Sorry for them though I was, it was an inconvenience that in short order became something bordering on traumatic for me, and as time went by, and goodness knows, heaps of it did every time I found myself in that forsaken place, I got to the point where I could no longer walk through the door because there was a very real chance I would starve to death before finding an escape route to some semblance of a normal life.

After only a few errands, I found myself making any excuse not to be within hundreds of metres of the place.

Of course with the passage of time, that generation has been replaced by a newer, fitter, taller range of elderly customers, and cleverer forms of retail merchandising placing less reliance on the upper shelves, and sales of pet food have plummeted accordingly, but the impact of those times has left an indelible mark on my persona.

That is why, to this very day, I don't shop for groceries.


Monday, May 26, 2008


While travelling in all sorts of exotic locations with our friend Trevor (gidday Trev) who is a construction manager, we couldn't help but observe that not all building sites were subject to the same rules of engagement that we had become accustomed to in Australia and Britain respectively. In some instances, such as the bloke working on the fifth floor balcony pictured above, we simply called them "Workplace" as there was no hint of any Health or Safety provisions whatsoever.

As we journeyed we talked about it often and long into the night. The Workplace Health and Safety regulations are a relatively recent phenomenon and we wondered how between us we'd survived for a hundred years in the construction industry without being killed entirely due the absence of a reflective safety vest for most of our respective careers.

While the pendulum may have swung a long way too far, there was a time when perhaps I must begrudgingly admit, safety was for girls.

It started as far as I can recall in the late sixties, when workers were inadvertently dropping off steel framed high-rise buildings at a rate of knots that some politician (and doubtless a bunch of bereived wives, mothers and assorted next of kin) deemed undesirable. The first regulation that I can remember was one that enforced a scaffolding structure no more than three floors below the work face. I wondered at the time if a three storey landing was any more pleasant than a ten storey one, and supposed that at least it saved considerable cleaning up.

I have no issues with a requirement for safety railings to prevent falls, nor for that matter with a requirement to ensure that electrical wiring is properly tested to prevent accidental electrocution, but I do think there are some things which would be far better left well alone, where nature should be allowed to take its course.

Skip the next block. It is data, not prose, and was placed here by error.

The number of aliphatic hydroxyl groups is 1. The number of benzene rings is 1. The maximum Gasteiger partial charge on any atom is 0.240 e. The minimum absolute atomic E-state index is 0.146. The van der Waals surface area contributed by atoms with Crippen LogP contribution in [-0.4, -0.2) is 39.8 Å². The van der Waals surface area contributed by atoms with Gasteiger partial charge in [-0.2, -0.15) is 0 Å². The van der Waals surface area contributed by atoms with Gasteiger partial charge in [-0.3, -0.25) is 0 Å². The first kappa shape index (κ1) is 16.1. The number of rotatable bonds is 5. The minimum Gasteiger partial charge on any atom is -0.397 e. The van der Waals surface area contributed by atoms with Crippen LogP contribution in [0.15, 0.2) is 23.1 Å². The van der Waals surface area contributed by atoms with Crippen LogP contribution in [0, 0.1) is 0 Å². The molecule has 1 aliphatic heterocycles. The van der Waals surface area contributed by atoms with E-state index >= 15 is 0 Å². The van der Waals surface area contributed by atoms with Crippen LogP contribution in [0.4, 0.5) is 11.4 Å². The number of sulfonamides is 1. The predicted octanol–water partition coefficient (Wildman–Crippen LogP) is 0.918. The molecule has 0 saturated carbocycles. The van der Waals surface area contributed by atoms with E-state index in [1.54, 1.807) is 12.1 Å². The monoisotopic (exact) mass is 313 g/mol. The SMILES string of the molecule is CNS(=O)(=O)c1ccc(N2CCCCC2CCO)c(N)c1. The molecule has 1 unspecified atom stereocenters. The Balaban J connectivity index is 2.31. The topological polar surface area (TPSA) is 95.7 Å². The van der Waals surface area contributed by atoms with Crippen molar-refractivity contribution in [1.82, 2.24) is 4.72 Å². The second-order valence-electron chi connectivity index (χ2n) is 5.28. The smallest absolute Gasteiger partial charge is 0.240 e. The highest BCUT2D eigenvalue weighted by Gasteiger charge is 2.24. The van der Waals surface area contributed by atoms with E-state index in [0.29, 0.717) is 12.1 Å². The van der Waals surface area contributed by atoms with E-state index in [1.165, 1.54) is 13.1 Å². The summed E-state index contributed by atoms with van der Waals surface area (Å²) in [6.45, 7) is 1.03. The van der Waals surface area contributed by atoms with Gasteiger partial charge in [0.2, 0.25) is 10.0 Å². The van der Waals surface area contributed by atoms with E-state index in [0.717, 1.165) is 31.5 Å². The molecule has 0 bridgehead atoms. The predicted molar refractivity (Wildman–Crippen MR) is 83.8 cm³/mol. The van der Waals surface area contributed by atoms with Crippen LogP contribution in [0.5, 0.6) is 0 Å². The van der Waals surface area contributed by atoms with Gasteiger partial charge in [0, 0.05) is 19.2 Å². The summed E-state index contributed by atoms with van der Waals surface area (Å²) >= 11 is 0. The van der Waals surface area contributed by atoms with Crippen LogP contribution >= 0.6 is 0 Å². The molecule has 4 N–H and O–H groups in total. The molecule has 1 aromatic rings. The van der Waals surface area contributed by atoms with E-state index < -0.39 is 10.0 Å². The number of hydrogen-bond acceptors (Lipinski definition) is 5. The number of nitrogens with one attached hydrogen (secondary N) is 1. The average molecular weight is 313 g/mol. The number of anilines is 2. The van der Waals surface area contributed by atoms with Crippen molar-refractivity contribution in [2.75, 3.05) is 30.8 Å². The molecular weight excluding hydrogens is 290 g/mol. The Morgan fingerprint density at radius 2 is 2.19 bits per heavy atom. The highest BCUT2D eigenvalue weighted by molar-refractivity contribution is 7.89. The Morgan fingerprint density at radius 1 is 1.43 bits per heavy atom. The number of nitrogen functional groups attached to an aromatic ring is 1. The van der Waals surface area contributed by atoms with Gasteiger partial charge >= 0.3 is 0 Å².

One of those times occurred not long after we had bought our first home, and were purchasing some second had timbers from a demolition yard.

There were great piles of flooring and weather board all around the yard, with prominent nails poking out in all directions, waiting for a gang to remove them and stack the timber a little more tidily. An older chap, I don't know how much older as at the age of twenty-one, anyone who was older than forty could have been a hundred, but he was quite a bit "older", came out to assist, and was soon scurrying over the nail-mines looking for the bits that we needed.

When he returned with the first stick, I noticed to my horror that not only was he completely barefoot, but his feet were covered in a rash that looked as though he was midway through a dose of chicken pox. As a student of architecture I knew very few symptoms of any disease, but I knew enough to know that chicken pox doesn't usually effect only the tops of the feet, and apart from these scores of scabs he seemed to be a picture of health and fitness.

Slowly it dawned on me that the rash, was not a rash, but the result of him standing on dozens of boards with nails so long they had penetrated the entire thickness of his feet.

I couldn't stay silent. I was shivering at the very thought of what I had just discovered, a nasty cold sort of shiver at that, so asked politely, why he didn't wear shoes at least?

"Ah mate," he started,"I've got so many holes in my feet, it's just unlucky if the nails hit anything."


Thursday, May 22, 2008